It is uncommon for parents to accompany infants of less than six months during induction of anesthesia. This is for two reasons: a child of this age does not suffer major separation anxiety; and everything occurs much more quickly in a baby. This includes the action of medications and the need to act to correct problems such as breath holding. The anesthesiologist must devote his or her whole attention to the child without also having to be concerned about parents.
Six months to four years
Children in this age group do not tolerate separation from their parents well and are not able to comprehend explanation. They react to the unknown with fear, withdrawal and struggling. Induction of anesthesia is best performed either with a parent present, or premedication, or both. With a parent present, the child tends to cling. Induction of anesthesia can be difficult in this age group. Adequately sedated, there is little problem and usually no recollection of events. However, the sedative medications may prolong the recovery phase and delay discharge from hospitals after minor or day stay operations.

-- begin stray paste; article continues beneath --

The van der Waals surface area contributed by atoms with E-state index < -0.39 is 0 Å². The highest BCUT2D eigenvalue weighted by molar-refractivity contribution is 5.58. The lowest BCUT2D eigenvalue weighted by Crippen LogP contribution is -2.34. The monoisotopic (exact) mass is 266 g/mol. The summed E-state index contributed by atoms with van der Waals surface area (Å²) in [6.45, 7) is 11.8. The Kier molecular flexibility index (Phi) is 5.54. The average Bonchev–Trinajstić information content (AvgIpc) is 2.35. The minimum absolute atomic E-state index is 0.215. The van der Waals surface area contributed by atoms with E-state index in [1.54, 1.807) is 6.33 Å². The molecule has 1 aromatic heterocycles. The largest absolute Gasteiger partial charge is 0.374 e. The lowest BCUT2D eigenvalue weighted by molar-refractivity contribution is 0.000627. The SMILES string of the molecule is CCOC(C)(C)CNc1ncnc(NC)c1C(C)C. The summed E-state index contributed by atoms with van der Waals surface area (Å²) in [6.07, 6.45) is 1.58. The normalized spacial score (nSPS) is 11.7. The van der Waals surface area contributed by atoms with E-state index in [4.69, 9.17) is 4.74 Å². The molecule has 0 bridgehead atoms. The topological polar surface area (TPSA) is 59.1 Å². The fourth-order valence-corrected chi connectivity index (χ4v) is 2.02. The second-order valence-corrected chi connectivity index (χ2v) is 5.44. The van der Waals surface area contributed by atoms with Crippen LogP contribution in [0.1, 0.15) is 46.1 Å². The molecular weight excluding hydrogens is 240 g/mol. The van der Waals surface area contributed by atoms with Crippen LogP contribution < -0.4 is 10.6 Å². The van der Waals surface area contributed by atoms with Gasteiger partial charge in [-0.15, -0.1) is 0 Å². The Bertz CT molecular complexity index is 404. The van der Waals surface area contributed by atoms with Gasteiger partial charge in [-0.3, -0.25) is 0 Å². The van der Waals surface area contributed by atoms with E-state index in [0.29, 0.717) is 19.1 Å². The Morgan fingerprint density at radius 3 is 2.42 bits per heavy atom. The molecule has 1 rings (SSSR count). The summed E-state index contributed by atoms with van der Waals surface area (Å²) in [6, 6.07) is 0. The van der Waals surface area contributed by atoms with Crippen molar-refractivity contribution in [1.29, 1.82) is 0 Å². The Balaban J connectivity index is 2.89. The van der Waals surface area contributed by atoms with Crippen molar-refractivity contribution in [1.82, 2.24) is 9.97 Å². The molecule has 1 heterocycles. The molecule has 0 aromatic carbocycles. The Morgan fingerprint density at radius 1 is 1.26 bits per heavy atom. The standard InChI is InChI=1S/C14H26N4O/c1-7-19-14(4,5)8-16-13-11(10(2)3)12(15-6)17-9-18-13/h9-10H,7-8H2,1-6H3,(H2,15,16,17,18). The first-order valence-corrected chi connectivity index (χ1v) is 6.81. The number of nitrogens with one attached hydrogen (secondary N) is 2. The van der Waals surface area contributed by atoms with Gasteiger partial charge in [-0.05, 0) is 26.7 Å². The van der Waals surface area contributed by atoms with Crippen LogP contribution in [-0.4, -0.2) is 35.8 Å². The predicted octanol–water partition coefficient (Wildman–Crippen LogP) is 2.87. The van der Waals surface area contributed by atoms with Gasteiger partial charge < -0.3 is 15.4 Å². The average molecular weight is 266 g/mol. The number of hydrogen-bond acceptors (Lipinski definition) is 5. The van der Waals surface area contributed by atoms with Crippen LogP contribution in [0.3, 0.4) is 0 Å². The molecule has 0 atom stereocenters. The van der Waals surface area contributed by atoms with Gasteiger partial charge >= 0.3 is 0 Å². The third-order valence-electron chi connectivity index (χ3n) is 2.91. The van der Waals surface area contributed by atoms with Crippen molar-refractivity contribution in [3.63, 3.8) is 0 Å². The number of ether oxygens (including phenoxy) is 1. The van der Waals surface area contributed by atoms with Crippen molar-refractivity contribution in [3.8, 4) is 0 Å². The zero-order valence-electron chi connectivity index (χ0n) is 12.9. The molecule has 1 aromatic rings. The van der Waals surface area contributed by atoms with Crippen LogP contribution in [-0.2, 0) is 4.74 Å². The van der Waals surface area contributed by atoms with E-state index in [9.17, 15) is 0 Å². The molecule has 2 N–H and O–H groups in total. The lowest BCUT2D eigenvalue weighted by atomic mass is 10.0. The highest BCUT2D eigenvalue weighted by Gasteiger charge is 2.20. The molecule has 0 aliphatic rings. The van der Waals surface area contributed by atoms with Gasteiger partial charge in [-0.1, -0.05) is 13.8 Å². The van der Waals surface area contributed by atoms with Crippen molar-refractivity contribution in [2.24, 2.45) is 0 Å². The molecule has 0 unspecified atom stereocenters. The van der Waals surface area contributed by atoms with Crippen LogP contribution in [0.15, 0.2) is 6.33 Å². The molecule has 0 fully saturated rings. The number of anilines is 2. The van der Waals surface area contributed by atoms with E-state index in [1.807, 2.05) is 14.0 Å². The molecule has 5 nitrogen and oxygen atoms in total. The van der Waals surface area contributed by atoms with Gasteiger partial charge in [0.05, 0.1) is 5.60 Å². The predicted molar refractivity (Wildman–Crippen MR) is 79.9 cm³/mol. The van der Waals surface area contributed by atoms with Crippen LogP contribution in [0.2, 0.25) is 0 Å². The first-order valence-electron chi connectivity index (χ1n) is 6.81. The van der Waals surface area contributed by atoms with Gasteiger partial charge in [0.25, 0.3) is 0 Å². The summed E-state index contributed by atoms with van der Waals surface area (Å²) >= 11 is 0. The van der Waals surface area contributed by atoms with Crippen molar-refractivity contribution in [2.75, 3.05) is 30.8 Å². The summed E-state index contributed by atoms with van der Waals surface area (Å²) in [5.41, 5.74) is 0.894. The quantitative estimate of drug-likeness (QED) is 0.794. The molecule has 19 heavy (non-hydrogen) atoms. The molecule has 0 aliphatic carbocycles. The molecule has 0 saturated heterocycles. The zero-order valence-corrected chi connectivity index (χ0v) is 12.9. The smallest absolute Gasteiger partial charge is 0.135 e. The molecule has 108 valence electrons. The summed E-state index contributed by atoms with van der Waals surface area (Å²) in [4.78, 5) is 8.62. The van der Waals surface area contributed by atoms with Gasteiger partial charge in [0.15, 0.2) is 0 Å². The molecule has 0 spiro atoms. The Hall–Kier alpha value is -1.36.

With a parent present, either an intravenous or inhalation (gas) induction may be used. For intravenous induction, the parent is asked to hold the child firmly, with the parent either sitting on a chair or leaning over the child who is in a cot or on a bed. The parent is then asked to interact with the child by talking, singing or playing with a toy. At the same time, an assistant secures an arm or a leg where local anesthesia cream has been applied, while the anesthesiologist inserts a cannula.
Inhalation induction is preferred by some anesthesiologists. However, usually a mask cannot be placed over a child’s face without a struggle. Sometimes this struggle may be minimised by the anesthesiologist applying a few drops of a common food flavouring, such as strawberry, orange or bubblegum, to the mask. These scents help to disguise the smell of the anesthesia gases. Alternatively, some anesthesiologists use their hand as a mask. Induction by mask takes longer than intravenous induction.
Four to six years
Children in this age group are still anxious about separation but are more accepting of explanations and reassurance. As with younger children, they benefit from having a parent present during induction, although less physical restraint is required.
Six to ten years
Children aged six to ten years have less of a problem with separation from parents and are much more amenable to reassurance. They do, however, fear anesthesia and surgery, and particularly pain. They may have fantasies of mutilation and require reassurance about the exact nature of the operation. They will be irritable and impatient.